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Canadian Short Stories I Have Known

By danielperry
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Since beginning to write Canadian Short Stories in 2009, I've read volume after volume of the things. Also, can't add the following: Turnstone Press: Destiny's Telescope, by Richard Scarsbrook; Exile Editions: CVC Book One; CVC Book Two; CVC Book Three; Pretty, by Greg Kinnear; Auxiliary Skins, by Christine Miscione; The Obvious Child, by Matt Shaw; Tightrope Books: Keep it Beautiful, by Kelly Ward; Got No Secrets, by Danila Botha; Mercury Press A Measure of Time, by Karl Jirgens; Oberon Press: Interpreters, by Ron Schafrick; Savage Time, by Murray Pomerance; 08: Best Canadian Stories, ed. John Metcalf; 09: Best Canadian Stories, ed. John Metcalf; Coming Attractions 09, ed. Mark Anthony Jarman; Insomniac Press: Black Coffee Night, by Emily Schultz; Press Gang: Out on Main Street, by Shani Mootoo; Raincoast Books: Mount Appetite, by Bill Gaston.
The Tent

The Tent

edition:Paperback

A collection of smart and entertaining fictional essays from one of the world's most celebrated authors, in the genre of her popular books Good Bones and Murder in the Dark, punctuated with wonderful illustrations by the author. Chilling and witty, prescient and personal, delectable and tart, these highly imaginative, vintage Atwoodian essays speak on a broad range of subjects, reflecting the times we live in with deadly accuracy and knife-edge precision.

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Excerpt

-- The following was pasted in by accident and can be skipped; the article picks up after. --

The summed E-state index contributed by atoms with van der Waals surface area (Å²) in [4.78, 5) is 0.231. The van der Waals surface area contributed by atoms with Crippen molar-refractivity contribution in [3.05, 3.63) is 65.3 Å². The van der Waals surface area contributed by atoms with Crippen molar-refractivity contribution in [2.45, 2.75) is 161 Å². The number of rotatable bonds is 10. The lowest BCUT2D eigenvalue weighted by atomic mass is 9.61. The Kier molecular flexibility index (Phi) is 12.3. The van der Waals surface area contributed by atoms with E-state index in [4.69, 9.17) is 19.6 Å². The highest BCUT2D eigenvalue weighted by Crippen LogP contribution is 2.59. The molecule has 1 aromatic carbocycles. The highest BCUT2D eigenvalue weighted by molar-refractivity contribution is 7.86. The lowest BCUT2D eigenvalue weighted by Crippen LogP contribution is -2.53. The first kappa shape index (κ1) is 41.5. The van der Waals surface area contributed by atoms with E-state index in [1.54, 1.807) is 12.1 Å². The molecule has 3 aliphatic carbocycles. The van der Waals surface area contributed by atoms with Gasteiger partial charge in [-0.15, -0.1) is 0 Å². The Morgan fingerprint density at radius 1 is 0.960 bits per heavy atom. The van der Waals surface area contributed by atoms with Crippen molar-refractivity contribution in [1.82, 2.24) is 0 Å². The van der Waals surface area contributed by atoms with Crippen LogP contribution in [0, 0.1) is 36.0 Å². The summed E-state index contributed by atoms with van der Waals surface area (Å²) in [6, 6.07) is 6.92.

Life Stories
Why the hunger for these? If it is a hunger. Maybe it’s more like bossiness. Maybe we just want to be in charge, of the life, no matter who lived it.

It helps if there are photos. No more choices for the people in them — pick this one, dump that one. The livers of the lives in question had their chances, most of which they blew. They should have spotted the photographer in the bushes, they ­shouldn’t have chewed with their mouths open, they ­shouldn’t have worn the strapless top, they ­shouldn’t have yawned, they ­shouldn’t have laughed: so unattractive, the candid denture. So that’s what she looked like, we say, connecting the snapshot to the year of the torrid affair. Face like a half-­eaten pizza, and is that him, gaping down her front? What did he see in her, besides cheap lunch? He was already going bald. What was all the fuss about?

I’m working on my own life story. I ­don’t mean I’m putting it together; no, I’m taking it apart. It’s mostly a question of editing. If you’d wanted the narrative line you should have asked earlier, when I still knew everything and was more than willing to tell. That was before I discovered the virtues of scissors, the virtues of matches.